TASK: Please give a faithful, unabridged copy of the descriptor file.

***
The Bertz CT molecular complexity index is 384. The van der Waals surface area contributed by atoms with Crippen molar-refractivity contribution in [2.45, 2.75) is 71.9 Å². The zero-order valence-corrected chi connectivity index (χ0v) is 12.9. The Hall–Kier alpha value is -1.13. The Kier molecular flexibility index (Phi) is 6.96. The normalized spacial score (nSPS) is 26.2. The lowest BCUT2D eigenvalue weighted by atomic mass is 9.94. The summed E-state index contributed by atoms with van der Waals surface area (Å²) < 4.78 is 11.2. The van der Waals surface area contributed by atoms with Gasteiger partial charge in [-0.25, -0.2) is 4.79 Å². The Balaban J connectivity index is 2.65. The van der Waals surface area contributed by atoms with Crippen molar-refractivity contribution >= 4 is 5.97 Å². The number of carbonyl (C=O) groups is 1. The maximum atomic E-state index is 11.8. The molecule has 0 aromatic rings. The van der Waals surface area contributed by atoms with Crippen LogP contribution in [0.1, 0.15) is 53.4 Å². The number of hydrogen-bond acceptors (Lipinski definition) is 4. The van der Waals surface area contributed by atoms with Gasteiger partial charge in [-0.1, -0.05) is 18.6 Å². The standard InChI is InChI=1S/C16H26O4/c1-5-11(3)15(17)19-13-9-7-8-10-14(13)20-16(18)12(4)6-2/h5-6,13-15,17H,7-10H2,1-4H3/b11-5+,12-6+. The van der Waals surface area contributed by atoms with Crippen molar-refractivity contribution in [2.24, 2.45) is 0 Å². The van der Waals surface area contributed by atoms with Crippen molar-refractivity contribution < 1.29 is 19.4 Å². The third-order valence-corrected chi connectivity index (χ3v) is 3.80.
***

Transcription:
The Bertz CT molecular complexity index is 384. The van der Waals surface area contributed by atoms with Crippen molar-refractivity contribution in [2.45, 2.75) is 71.9 Å². The zero-order valence-corrected chi connectivity index (χ0v) is 12.9. The Hall–Kier alpha value is -1.13. The Kier molecular flexibility index (Phi) is 6.96. The normalized spacial score (nSPS) is 26.2. The lowest BCUT2D eigenvalue weighted by atomic mass is 9.94. The summed E-state index contributed by atoms with van der Waals surface area (Å²) < 4.78 is 11.2. The van der Waals surface area contributed by atoms with Gasteiger partial charge in [-0.25, -0.2) is 4.79 Å². The Balaban J connectivity index is 2.65. The van der Waals surface area contributed by atoms with Crippen molar-refractivity contribution >= 4 is 5.97 Å². The number of carbonyl (C=O) groups is 1. The maximum atomic E-state index is 11.8. The molecule has 0 aromatic rings. The van der Waals surface area contributed by atoms with Crippen LogP contribution in [0.1, 0.15) is 53.4 Å². The number of hydrogen-bond acceptors (Lipinski definition) is 4. The van der Waals surface area contributed by atoms with Gasteiger partial charge in [-0.1, -0.05) is 18.6 Å². The standard InChI is InChI=1S/C16H26O4/c1-5-11(3)15(17)19-13-9-7-8-10-14(13)20-16(18)12(4)6-2/h5-6,13-15,17H,7-10H2,1-4H3/b11-5+,12-6+. The van der Waals surface area contributed by atoms with Crippen molar-refractivity contribution in [2.24, 2.45) is 0 Å². The van der Waals surface area contributed by atoms with Crippen molar-refractivity contribution < 1.29 is 19.4 Å². The third-order valence-corrected chi connectivity index (χ3v) is 3.80.